Do you like reading fantasy novels featuring talking animals? If you’re like me, you do. I had never read any featuring ones from Australia before I discovered Howard L. Anderson’s mesmerizing and fantastically fun novel, Albert of Adelaide, though. Well, not unless you count Winnie the Pooh, which has the kangaroos Kanga and Roo. Needless to say (but I will), I thoroughly enjoyed reading the adventures of the platypus, Albert from Adelaide. It is a fun-filled, though bittersweet, novel that kids of all ages will love reading.
Why “bittersweet” you might ask? Albert’s childhood is not a very pleasant one, as he has lived most of his younger life in a zoo, after his parents have been killed. He doesn’t like the boring routine of life at the zoo in Adelaide, and he hates people visiting the zoo staring at him all day long. He’s heard rumors of how Australia used to be, and that a part of the huge island country is still a place where animals like himself can find “liberty, promise, and peace.”
He decides to escape the Adelaide Zoo and go in search for the promised land he imagines still exists somewhere in Australia. The rest of the novel is filled with his adventures as he travels across the island continent. He meets up with a friendly wombat, Jack, who gives him tea and sardines to eat when he was on the brink of death from thirst. The two friends traverse Australia, though Jack tells Albert he, personally, has never seen such a place as the platypus is in search of.
Jack arranges for Albert to take part in boxing matches held at a ramshackle general store ran by a kangaroo at Ponsby Station. Animals bet on the matches. They work in mines, like humans do. The author creates an anthropomorphic version of Australia, in which animals in some respects behave and talk like humans. The platypus is usually mild-mannered, but he does well at boxing, getting angry when he imagines that the marsupial faces watching the matches are the human faces at the zoo. His poisonous spurs on his hind legs grow, and he feels tempted to use them on his opponents, but is able to restrain himself.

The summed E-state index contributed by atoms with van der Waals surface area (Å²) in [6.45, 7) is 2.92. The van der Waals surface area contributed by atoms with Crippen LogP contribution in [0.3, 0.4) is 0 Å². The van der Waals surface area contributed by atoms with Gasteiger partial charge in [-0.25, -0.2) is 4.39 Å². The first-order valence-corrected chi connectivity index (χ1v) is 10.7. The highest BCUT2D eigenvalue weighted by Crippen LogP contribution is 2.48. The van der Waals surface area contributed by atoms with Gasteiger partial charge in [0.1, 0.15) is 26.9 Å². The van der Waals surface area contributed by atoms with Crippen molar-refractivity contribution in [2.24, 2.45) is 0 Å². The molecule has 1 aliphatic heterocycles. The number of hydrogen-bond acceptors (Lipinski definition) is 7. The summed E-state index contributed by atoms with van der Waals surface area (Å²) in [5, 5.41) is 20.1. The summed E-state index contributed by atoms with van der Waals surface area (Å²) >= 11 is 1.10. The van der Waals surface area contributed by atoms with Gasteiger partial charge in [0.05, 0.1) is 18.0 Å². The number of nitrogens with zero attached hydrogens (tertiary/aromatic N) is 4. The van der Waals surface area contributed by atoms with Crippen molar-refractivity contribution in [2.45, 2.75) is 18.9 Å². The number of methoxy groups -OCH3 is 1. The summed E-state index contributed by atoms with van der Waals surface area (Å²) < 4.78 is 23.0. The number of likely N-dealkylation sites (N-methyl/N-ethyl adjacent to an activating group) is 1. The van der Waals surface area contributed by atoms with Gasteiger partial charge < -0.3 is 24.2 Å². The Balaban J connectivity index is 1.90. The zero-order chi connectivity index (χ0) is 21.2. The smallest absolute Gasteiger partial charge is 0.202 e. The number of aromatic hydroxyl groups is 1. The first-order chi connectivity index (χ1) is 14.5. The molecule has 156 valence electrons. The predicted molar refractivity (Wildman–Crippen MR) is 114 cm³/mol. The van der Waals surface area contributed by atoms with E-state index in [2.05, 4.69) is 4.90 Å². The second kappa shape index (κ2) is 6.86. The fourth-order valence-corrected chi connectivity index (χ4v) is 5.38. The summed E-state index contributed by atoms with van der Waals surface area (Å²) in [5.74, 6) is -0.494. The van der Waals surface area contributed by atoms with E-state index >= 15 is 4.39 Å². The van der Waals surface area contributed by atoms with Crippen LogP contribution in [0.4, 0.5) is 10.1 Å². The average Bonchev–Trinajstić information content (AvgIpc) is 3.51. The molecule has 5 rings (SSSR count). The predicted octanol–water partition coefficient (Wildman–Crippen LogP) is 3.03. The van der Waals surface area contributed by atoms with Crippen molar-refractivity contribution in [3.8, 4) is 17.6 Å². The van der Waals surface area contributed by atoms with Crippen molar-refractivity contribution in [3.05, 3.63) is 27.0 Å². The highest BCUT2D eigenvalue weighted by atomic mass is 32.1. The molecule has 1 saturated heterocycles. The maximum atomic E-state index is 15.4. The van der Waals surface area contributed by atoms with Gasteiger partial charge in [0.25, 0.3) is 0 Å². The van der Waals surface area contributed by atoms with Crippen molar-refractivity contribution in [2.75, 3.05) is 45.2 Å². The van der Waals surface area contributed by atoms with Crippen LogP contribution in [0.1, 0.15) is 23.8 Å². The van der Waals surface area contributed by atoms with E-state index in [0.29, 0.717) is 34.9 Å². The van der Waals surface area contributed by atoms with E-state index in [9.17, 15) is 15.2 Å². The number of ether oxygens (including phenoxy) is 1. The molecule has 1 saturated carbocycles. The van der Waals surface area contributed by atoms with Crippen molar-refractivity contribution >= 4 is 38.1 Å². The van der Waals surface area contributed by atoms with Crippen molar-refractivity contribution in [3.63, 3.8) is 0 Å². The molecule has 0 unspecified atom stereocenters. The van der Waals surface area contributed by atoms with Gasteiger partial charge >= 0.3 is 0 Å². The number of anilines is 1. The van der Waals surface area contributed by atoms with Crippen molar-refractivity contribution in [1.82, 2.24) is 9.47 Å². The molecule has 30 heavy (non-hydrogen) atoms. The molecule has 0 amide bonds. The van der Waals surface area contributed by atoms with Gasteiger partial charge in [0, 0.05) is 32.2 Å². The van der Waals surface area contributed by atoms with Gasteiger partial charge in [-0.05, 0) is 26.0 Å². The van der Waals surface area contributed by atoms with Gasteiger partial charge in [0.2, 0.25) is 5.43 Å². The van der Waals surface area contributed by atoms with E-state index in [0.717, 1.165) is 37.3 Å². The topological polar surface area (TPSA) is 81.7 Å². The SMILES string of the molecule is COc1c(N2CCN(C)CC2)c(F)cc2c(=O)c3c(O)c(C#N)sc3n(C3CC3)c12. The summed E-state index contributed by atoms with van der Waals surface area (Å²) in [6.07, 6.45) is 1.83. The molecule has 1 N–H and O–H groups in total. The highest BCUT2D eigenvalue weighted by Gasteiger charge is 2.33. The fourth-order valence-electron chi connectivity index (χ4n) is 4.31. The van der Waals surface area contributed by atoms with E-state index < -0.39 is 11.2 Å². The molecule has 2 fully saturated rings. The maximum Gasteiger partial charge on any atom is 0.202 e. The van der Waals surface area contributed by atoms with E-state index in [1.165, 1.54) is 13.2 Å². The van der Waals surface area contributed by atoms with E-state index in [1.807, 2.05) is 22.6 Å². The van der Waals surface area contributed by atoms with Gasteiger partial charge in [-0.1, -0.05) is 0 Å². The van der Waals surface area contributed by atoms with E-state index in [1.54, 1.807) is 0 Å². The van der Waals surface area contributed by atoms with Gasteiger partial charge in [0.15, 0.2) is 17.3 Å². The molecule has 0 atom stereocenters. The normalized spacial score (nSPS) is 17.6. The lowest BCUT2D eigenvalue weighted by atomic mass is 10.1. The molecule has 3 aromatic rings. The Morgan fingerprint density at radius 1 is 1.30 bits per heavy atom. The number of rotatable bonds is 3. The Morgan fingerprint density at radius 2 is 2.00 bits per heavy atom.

Though Albert is a marsupial like the other ones at Ponsby Station, the kangaroo owner of the store has never seen a platypus before and doubts that he is one. He, and the other animals there, are prejudiced against any animal that is not a marsupial. Eventually, this leads to Jack and Albert getting out of the town after the platypus succeeds in winning too much of the other animals’ money, and they form a lynch mob.
Jack blames himself for causing Albert so much trouble, and he splits up his belongings with Albert, each going their separate ways. Jack even gives Albert his extra revolver. Is this the end of their relationship?
Albert has many further adventures in his quest, in a wonderful page-turning book that some reviewers have compared to another book in which the characters travel a lot, The Adventures of Tom Sawyer. His adventures take him to some pretty dicey places, like a town where he meets a wallaby who is missing half an ear, smoking a cigar, and wearing a white tuxedo jacket. The wallaby uses his cigar to light a rocket, which flies into the sky and explodes.
Albert of Adelaide is the debut novel by Howard L. Anderson. The author has managed to capture the spirit of Australia, no small feat as he actually lives in New Mexico. If you love reading books with talking animals in them as the main characters, I would highly recommend this novel to you. It’s also one that adults will enjoy reading, as it deals with themes like power, fear, prejudice, and the fluid nature of good and evil. I think that Albert of Adelaide is destined to be a classic, and that it would make for a great animated movie. Check it out today!